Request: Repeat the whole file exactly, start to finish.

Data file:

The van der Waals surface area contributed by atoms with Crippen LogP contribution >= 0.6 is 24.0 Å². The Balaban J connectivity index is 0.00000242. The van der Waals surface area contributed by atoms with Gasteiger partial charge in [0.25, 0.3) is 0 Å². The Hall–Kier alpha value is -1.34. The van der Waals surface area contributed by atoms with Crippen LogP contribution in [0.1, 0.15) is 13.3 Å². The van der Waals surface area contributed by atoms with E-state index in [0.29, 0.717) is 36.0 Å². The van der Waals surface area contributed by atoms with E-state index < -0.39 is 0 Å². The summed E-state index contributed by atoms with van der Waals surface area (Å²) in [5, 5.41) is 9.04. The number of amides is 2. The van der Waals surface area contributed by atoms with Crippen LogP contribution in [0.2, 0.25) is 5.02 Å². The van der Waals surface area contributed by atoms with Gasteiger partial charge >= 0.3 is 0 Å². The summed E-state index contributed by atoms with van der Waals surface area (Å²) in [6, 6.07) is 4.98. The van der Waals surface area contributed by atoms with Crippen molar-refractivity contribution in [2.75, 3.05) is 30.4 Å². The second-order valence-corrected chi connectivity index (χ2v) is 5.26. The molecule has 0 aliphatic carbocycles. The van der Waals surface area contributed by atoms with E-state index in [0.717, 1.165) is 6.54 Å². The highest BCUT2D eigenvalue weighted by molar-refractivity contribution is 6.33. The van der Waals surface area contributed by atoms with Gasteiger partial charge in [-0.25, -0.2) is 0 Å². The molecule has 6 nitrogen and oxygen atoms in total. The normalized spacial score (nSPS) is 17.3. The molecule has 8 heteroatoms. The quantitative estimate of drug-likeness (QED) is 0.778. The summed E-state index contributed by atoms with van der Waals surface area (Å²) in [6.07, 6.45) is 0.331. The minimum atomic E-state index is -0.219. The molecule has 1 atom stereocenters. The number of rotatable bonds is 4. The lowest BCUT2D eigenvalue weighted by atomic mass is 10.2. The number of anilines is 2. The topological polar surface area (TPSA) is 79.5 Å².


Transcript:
The van der Waals surface area contributed by atoms with Crippen LogP contribution >= 0.6 is 24.0 Å². The Balaban J connectivity index is 0.00000242. The van der Waals surface area contributed by atoms with Gasteiger partial charge in [0.25, 0.3) is 0 Å². The Hall–Kier alpha value is -1.34. The van der Waals surface area contributed by atoms with Crippen LogP contribution in [0.1, 0.15) is 13.3 Å². The van der Waals surface area contributed by atoms with E-state index in [0.29, 0.717) is 36.0 Å². The van der Waals surface area contributed by atoms with E-state index < -0.39 is 0 Å². The summed E-state index contributed by atoms with van der Waals surface area (Å²) in [5, 5.41) is 9.04. The number of amides is 2. The van der Waals surface area contributed by atoms with Crippen LogP contribution in [0.2, 0.25) is 5.02 Å². The van der Waals surface area contributed by atoms with Gasteiger partial charge >= 0.3 is 0 Å². The summed E-state index contributed by atoms with van der Waals surface area (Å²) in [6, 6.07) is 4.98. The van der Waals surface area contributed by atoms with Crippen molar-refractivity contribution in [2.75, 3.05) is 30.4 Å². The second-order valence-corrected chi connectivity index (χ2v) is 5.26. The molecule has 0 aliphatic carbocycles. The van der Waals surface area contributed by atoms with E-state index in [0.717, 1.165) is 6.54 Å². The highest BCUT2D eigenvalue weighted by molar-refractivity contribution is 6.33. The van der Waals surface area contributed by atoms with Gasteiger partial charge in [-0.25, -0.2) is 0 Å². The molecule has 6 nitrogen and oxygen atoms in total. The normalized spacial score (nSPS) is 17.3. The molecule has 8 heteroatoms. The quantitative estimate of drug-likeness (QED) is 0.778. The summed E-state index contributed by atoms with van der Waals surface area (Å²) in [6.07, 6.45) is 0.331. The minimum atomic E-state index is -0.219. The molecule has 1 atom stereocenters. The number of rotatable bonds is 4. The lowest BCUT2D eigenvalue weighted by atomic mass is 10.2. The number of anilines is 2. The topological polar surface area (TPSA) is 79.5 Å².